Wetland creation aims to boost biodiversity

A Kent farmer has partnered with ecological consultants and the RSPB to restore habitats and increase bird numbers in response to climate change and the declining population of waders


  • Dr David W. Smith

05 April 2023

Adult avocet feeding in shallow pool

Adult avocet feeding in shallow coastal pool © Ben Andrew, RSPB

As we face drier, hotter summers because of climate change, our freshwater environment is at risk of drying out. With this comes risks to farmers, including crop failure and higher livestock mortality.

Wading birds are likely to be some of the worst-affected species, as they need wetland breeding sites and moist soils to probe for their food. Healthy wetlands also store carbon and slow the flow of water, cleaning it naturally and reducing flood risk downstream. They support plant life, which in turn provides perfect shelter and breeding grounds for wildlife.

However, at least 35% of the world's natural wetlands have been lost since 1970 – vanishing at a rate three times faster than forests.

Wetland to provide wader habitat

In response to a decline in the number of breeding waders in the Thames Estuary and Marshes Special Protection Area, Kentish farmer Alex Bates has created 80ha of new wetland habitat on his property. He wants to showcase the way that restoration and management of private land can help mitigate the impacts of climate change, while creating water-rich habitats to benefit both biodiversity and local landowners.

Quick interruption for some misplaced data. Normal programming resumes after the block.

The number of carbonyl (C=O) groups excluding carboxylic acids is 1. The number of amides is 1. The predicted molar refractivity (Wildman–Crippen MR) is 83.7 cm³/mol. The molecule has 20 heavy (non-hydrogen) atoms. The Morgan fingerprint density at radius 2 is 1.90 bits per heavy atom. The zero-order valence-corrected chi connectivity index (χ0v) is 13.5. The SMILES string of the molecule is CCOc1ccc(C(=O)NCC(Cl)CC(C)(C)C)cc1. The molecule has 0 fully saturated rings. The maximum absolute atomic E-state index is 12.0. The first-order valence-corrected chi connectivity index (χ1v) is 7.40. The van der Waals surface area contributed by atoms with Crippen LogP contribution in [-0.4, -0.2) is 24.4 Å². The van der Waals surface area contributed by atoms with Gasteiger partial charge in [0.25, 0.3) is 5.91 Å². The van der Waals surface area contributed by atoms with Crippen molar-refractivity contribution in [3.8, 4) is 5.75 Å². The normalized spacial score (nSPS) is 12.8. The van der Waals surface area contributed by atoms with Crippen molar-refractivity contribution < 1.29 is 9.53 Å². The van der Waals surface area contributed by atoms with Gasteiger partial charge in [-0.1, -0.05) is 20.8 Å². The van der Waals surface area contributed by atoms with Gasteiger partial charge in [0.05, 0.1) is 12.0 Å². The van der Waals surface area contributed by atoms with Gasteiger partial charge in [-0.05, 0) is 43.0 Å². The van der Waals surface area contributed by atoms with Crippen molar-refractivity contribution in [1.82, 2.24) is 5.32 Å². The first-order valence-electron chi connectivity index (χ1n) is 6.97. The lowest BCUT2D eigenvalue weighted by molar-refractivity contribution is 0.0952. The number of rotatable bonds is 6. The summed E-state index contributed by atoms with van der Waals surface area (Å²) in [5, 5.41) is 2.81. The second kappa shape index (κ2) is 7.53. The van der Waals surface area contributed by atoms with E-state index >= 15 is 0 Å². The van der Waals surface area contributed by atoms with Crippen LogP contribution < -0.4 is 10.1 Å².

Working with the conservation charity RSPB, ecological consultancy Ecological Planning & Research (EPR) and local ecologist Carol Donaldson, he is restoring lowland wet grassland and creating wetland systems on his property over a five-year period.

The special protection area comprises a mosaic of habitats offering wintering and breeding grounds for important wetland bird species. With evidence suggesting this habitat is threatened by water supply issues and the associated wetland bird species are threatened by disturbance arising from public access along other parts of the Kent coast, the privacy of Bates' Wetland will be a boon for wintering waterfowl, and breeding waders.

This conservation work focuses on slowing water flow and retaining water from our warmer wetter winters to remain in the landscape until summer, which in turn benefits wildlife. The work will also improve natural flood-plains in heavily drained landscapes.

As well as restoring a vital carbon sink, Bates hopes that this increased sediment and water retention will create a breeding habitat for waders including lapwing, curlew, redshank, and avocets, while increasing invertebrate abundance and diversity. With benefits for the entire ecosystem, this will increase habitat for wetland species in a predominantly drained landscape.

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Avocet Recurvirostra avosetta, adult feeding in shallow pool, Norfolk, June

Avocet, © Ben Andrew, RSPB

Lapwing Vanellus vanellus, adult standing on wetland meadow, RSPB Balranald Nature Reserve, North Uist, Scotland, June